March 7, 2007
CHRISTINA HAND, PLAINTIFF-APPELLANT,
JOHN HAND, JR., DEFENDANT-RESPONDENT.
On appeal from Superior Court of New Jersey, Chancery Division, Family Part, Atlantic County, Docket No. FM-01-813-01B.
The opinion of the court was delivered by: Graves, J.A.D.
NOT FOR PUBLICATION WITHOUT THE APPROVAL OF THE APPELLATE DIVISION
APPROVED FOR PUBLICATION
Submitted January 30, 2007
Before Judges Kestin, Graves and Lihotz.
The parties are divorced with two children, John and Tyler. Plaintiff Christina Hand appeals from an order of April 28, 2006, denying her motion to transfer custody of their two sons from their father to herself. Plaintiff contends the trial court erred when it denied her application to change custody without holding a plenary hearing. We affirm.
Prior to finalizing their divorce, the parties and their attorneys signed a consent order dated May 1, 2001. The consent order stated that John and Tyler were in the custody of their father pursuant to a prior order of February 5, 2001, and it provided that plaintiff was to make weekly child support payments to defendant. Another consent order, dated June 20, 2001, noted that during mediation, the parties had agreed upon a "Family Mediation Agreement/Parenting Plan" (Parenting Plan), dated June 5, 2001, and the consent order required the parties to comply with the Parenting Plan pending further order of the court. Pursuant to the Parenting Plan, which was signed by the parties and their attorneys, the boys are to reside with their father. Plaintiff is entitled to visitation on weekends, and the parties agreed to divide holidays and summer weeks when the boys are not in school. On October 5, 2001, the court denied plaintiff's motion to set aside the consent order dated June 20, 2001.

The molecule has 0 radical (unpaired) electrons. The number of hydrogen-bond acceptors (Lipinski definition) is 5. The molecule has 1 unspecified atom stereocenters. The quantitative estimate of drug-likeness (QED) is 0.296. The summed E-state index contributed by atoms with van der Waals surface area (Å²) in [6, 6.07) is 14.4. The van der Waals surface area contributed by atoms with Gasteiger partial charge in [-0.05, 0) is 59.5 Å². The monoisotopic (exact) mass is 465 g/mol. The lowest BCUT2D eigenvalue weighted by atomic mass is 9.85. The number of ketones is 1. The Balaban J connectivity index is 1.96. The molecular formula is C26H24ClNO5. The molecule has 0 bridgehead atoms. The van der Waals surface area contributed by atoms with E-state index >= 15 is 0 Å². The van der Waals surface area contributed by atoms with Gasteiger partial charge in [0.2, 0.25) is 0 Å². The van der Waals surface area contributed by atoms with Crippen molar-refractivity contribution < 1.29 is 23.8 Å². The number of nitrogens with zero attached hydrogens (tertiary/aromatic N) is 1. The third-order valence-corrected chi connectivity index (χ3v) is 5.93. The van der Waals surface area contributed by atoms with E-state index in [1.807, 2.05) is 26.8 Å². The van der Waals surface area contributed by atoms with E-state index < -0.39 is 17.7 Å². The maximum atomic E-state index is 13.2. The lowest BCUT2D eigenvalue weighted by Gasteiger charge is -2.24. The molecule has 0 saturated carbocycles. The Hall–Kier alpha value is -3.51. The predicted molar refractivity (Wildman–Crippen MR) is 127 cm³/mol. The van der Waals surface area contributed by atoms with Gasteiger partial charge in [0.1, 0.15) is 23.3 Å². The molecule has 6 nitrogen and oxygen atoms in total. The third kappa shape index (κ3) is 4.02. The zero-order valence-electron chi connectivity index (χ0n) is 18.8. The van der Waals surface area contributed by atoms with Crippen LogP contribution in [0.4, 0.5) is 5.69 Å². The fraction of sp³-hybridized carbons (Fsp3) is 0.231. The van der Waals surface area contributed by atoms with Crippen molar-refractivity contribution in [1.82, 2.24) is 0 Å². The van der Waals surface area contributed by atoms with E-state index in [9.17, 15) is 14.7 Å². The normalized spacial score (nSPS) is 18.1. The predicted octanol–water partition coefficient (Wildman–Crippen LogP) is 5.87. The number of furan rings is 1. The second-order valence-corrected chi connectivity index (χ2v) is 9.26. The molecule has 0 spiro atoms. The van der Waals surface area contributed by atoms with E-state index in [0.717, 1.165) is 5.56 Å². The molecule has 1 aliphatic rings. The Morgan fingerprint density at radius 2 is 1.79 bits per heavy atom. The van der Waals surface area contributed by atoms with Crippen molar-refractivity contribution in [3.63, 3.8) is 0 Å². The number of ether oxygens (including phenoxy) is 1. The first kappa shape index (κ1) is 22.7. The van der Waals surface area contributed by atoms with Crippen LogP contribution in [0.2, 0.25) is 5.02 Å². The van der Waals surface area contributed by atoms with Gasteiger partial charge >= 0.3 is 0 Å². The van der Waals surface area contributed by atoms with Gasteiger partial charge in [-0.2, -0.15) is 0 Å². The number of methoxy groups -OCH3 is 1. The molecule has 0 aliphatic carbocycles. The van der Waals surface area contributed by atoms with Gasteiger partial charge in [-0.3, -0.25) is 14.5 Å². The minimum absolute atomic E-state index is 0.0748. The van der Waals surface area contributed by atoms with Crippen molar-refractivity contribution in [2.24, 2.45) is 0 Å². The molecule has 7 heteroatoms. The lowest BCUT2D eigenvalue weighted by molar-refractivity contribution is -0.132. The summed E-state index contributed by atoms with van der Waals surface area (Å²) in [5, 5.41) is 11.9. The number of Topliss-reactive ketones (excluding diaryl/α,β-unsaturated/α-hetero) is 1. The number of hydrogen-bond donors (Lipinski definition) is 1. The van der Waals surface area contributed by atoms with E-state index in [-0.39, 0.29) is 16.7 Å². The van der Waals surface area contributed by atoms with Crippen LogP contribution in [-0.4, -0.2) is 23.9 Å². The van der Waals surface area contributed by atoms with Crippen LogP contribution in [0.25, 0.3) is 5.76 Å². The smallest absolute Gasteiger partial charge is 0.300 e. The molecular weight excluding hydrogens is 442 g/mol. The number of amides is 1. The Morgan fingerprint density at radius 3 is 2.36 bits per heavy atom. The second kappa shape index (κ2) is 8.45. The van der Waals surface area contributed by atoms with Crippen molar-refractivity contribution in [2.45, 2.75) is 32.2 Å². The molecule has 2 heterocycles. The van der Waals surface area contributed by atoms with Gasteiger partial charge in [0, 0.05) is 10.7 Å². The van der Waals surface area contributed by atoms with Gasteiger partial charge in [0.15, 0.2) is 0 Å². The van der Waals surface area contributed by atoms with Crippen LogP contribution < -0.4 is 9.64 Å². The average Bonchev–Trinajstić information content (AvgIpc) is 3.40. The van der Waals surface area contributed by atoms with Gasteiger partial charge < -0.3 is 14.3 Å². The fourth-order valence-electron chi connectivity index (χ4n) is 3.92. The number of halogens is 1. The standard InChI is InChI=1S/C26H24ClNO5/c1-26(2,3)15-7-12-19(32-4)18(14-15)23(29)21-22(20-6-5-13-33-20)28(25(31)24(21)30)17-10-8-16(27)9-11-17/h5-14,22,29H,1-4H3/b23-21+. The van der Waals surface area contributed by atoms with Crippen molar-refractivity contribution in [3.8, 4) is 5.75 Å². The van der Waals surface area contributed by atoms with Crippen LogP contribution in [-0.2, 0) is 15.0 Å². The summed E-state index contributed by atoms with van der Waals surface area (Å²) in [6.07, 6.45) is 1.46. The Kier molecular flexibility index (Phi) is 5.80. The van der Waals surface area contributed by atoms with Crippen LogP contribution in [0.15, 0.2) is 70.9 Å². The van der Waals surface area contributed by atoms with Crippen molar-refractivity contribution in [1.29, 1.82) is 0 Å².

When the parties were divorced on November 5, 2001, John was eight years old and Tyler was six years old. Pursuant to their "Consent Dual Final Judgment of Divorce," the parties agreed to incorporate their Parenting Plan. Thus, the divorce judgment states that defendant "shall have custody of the two unemancipated children born of the marriage" and that plaintiff "shall continue to pay child support" for the two children.
Preliminarily, we note that plaintiff urged the court to transfer custody of the two boys without the benefit of an investigation by the Family Division (R. 5:8-1), without an investigation by a neutral expert appointed by the court (R. 5:3-3(e)), without a report by a guardian ad litem (R. 5:8B), and without referral to the mediation program (R. 1:40-5), where the parties originally resolved the custody issue. In addition, plaintiff's motion to change custody did not request discovery, and plaintiff did not ask the court to hold a plenary hearing. Plaintiff simply asked for a change of custody. Nevertheless, because of our parens patriae responsibility to protect the welfare of children, we will consider plaintiff's present contention that the trial court erred in denying her motion to change custody without conducting a plenary hearing.